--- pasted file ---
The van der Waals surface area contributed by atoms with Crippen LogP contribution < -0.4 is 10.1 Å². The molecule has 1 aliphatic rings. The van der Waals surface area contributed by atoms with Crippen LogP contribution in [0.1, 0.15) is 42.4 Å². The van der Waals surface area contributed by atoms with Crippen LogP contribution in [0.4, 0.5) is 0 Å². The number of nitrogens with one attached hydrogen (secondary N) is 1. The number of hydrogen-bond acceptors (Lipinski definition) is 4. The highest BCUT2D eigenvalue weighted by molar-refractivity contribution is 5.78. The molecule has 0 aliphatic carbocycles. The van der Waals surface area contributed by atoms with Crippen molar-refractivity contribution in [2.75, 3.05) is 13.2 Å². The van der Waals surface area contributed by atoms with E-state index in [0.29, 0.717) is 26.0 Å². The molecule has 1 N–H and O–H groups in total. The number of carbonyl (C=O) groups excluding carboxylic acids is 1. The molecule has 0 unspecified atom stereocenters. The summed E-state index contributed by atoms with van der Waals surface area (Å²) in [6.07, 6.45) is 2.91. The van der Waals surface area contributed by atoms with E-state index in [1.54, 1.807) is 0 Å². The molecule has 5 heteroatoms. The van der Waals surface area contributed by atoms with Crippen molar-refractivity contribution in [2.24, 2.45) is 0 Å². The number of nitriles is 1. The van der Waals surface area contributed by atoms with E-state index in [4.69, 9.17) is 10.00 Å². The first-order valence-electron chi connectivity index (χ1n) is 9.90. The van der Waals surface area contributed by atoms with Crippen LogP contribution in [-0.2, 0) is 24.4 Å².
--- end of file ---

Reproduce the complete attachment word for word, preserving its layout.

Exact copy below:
The van der Waals surface area contributed by atoms with Crippen LogP contribution < -0.4 is 10.1 Å². The molecule has 1 aliphatic rings. The van der Waals surface area contributed by atoms with Crippen LogP contribution in [0.1, 0.15) is 42.4 Å². The van der Waals surface area contributed by atoms with Crippen LogP contribution in [0.4, 0.5) is 0 Å². The number of nitrogens with one attached hydrogen (secondary N) is 1. The number of hydrogen-bond acceptors (Lipinski definition) is 4. The highest BCUT2D eigenvalue weighted by molar-refractivity contribution is 5.78. The molecule has 0 aliphatic carbocycles. The van der Waals surface area contributed by atoms with Crippen molar-refractivity contribution in [2.75, 3.05) is 13.2 Å². The van der Waals surface area contributed by atoms with E-state index in [0.29, 0.717) is 26.0 Å². The molecule has 1 N–H and O–H groups in total. The number of carbonyl (C=O) groups excluding carboxylic acids is 1. The molecule has 0 unspecified atom stereocenters. The summed E-state index contributed by atoms with van der Waals surface area (Å²) in [6.07, 6.45) is 2.91. The van der Waals surface area contributed by atoms with E-state index in [1.54, 1.807) is 0 Å². The molecule has 5 heteroatoms. The van der Waals surface area contributed by atoms with Crippen molar-refractivity contribution in [2.24, 2.45) is 0 Å². The number of nitriles is 1. The van der Waals surface area contributed by atoms with E-state index in [4.69, 9.17) is 10.00 Å². The first-order valence-electron chi connectivity index (χ1n) is 9.90. The van der Waals surface area contributed by atoms with Crippen LogP contribution in [-0.2, 0) is 24.4 Å².